PrettyPrinter.isrecursive(object)

Determine if the object requires a recursive representation.

This method is provided as a hook to allow subclasses to modify the way objects are converted to strings. The default implementation uses the internals of the saferepr() implementation.

PrettyPrinter.format(object, context, maxlevels, level)

Returns three values: the formatted version of object as a string, a flag indicating whether the result is readable, and a flag indicating whether recursion was detected. The first argument is the object to be presented. The second is a dictionary which contains the id() of objects that are part of the current presentation context (direct and indirect containers for object that are affecting the presentation) as the keys; if an object needs to be presented which is already represented in context, the third return value should be True. Recursive calls to the format() method should add additional entries for containers to this dictionary. The third argument, maxlevels, gives the requested limit to recursion; this will be 0 if there is no requested limit. This argument should be passed unmodified to recursive calls. The fourth argument, level, gives the current level; recursive calls should be passed a value less than that of the current call.

## Example¶

To demonstrate several uses of the pprint() function and its parameters, let’s fetch information about a project from PyPI:

>>> import json
>>> import pprint
>>> from urllib.request import urlopen
>>> with urlopen('https://pypi.org/pypi/sampleproject/json') as resp:


In its basic form, pprint() shows the whole object:

>>> pprint.pprint(project_info)
{'author': 'The Python Packaging Authority',
'bugtrack_url': None,
'classifiers': ['Development Status :: 3 - Alpha',
'Intended Audience :: Developers',
'Programming Language :: Python :: 2',
'Programming Language :: Python :: 2.6',
'Programming Language :: Python :: 2.7',
'Programming Language :: Python :: 3',
'Programming Language :: Python :: 3.2',
'Programming Language :: Python :: 3.3',
'Programming Language :: Python :: 3.4',
'Topic :: Software Development :: Build Tools'],
'description': 'A sample Python project\n'
'=======================\n'
'\n'
'This is the description file for the project.\n'
'\n'
'The file should use UTF-8 encoding and be written using '
'ReStructured Text. It\n'
'will be used to generate the project webpage on PyPI, and '
'should be written for\n'
'that purpose.\n'
'\n'
'Typical contents for this file would include an overview of '
'the project, basic\n'
'usage examples, etc. Generally, including the project '
'a good idea, although a simple "What\'s New" section for the '
'may be appropriate.',
'description_content_type': None,
'docs_url': None,
'home_page': 'https://github.com/pypa/sampleproject',
'keywords': 'sample setuptools development',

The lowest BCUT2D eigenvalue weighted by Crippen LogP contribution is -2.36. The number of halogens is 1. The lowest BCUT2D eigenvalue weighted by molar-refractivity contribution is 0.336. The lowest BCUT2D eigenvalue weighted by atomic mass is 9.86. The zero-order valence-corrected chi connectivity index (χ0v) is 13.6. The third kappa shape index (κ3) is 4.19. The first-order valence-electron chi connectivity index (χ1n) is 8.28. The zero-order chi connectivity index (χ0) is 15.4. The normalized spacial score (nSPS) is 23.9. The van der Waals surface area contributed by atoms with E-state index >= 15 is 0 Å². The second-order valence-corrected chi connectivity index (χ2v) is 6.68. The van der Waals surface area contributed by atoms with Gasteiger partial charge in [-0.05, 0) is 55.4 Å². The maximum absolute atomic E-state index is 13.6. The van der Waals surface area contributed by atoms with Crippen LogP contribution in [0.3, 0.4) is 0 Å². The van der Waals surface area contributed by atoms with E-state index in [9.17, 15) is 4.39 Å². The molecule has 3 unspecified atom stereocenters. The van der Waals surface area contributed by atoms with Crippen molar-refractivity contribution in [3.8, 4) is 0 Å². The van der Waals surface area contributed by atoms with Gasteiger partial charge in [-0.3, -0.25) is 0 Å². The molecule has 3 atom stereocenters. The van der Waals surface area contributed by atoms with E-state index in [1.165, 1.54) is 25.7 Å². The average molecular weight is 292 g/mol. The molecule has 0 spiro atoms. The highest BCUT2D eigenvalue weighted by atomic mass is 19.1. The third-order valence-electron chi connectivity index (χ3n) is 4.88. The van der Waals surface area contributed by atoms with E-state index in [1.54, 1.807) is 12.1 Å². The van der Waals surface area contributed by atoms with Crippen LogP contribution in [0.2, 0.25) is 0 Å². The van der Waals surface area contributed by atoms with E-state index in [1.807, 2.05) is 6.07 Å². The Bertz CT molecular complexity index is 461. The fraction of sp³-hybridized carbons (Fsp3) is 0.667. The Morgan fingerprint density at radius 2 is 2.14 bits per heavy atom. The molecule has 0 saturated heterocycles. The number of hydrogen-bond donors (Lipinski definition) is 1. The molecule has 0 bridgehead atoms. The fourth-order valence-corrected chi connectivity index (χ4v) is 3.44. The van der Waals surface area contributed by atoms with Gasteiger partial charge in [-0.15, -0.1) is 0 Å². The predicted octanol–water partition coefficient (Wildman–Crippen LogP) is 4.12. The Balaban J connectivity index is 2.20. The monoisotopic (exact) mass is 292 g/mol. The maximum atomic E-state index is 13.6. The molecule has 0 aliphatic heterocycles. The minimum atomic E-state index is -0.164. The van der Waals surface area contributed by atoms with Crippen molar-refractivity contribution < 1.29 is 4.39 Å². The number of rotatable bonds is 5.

'maintainer': None,
'maintainer_email': None,
'name': 'sampleproject',
'package_url': 'https://pypi.org/project/sampleproject/',
'platform': 'UNKNOWN',
'project_url': 'https://pypi.org/project/sampleproject/',
'Homepage': 'https://github.com/pypa/sampleproject'},
'release_url': 'https://pypi.org/project/sampleproject/1.2.0/',
'requires_dist': None,
'requires_python': None,
'summary': 'A sample Python project',
'version': '1.2.0'}


The result can be limited to a certain depth (ellipsis is used for deeper contents):

>>> pprint.pprint(project_info, depth=1)
{'author': 'The Python Packaging Authority',
'bugtrack_url': None,
'classifiers': [...],
'description': 'A sample Python project\n'
'=======================\n'
'\n'
'This is the description file for the project.\n'
'\n'
'The file should use UTF-8 encoding and be written using '
'ReStructured Text. It\n'
'will be used to generate the project webpage on PyPI, and '
'should be written for\n'
'that purpose.\n'
'\n'
'Typical contents for this file would include an overview of '
'the project, basic\n'
'usage examples, etc. Generally, including the project '
'a good idea, although a simple "What\'s New" section for the '
'may be appropriate.',
'description_content_type': None,
'docs_url': None,
'home_page': 'https://github.com/pypa/sampleproject',
'keywords': 'sample setuptools development',
'maintainer': None,
'maintainer_email': None,
'name': 'sampleproject',
'package_url': 'https://pypi.org/project/sampleproject/',
'platform': 'UNKNOWN',
'project_url': 'https://pypi.org/project/sampleproject/',
'project_urls': {...},
'release_url': 'https://pypi.org/project/sampleproject/1.2.0/',
'requires_dist': None,
'requires_python': None,
'summary': 'A sample Python project',
'version': '1.2.0'}


Additionally, maximum character width can be suggested. If a long object cannot be split, the specified width will be exceeded:

>>> pprint.pprint(project_info, depth=1, width=60)
{'author': 'The Python Packaging Authority',
'bugtrack_url': None,
'classifiers': [...],
'description': 'A sample Python project\n'
'=======================\n'
'\n'
'This is the description file for the '
'project.\n'
'\n'
'The file should use UTF-8 encoding and be '
'written using ReStructured Text. It\n'
'will be used to generate the project '
'webpage on PyPI, and should be written '
'for\n'
'that purpose.\n'
'\n'
'Typical contents for this file would '
'include an overview of the project, '
'basic\n'
'usage examples, etc. Generally, including '
'a good idea, although a simple "What\'s '
'may be appropriate.',
'description_content_type': None,
'docs_url': None,
'home_page': 'https://github.com/pypa/sampleproject',
'keywords': 'sample setuptools development',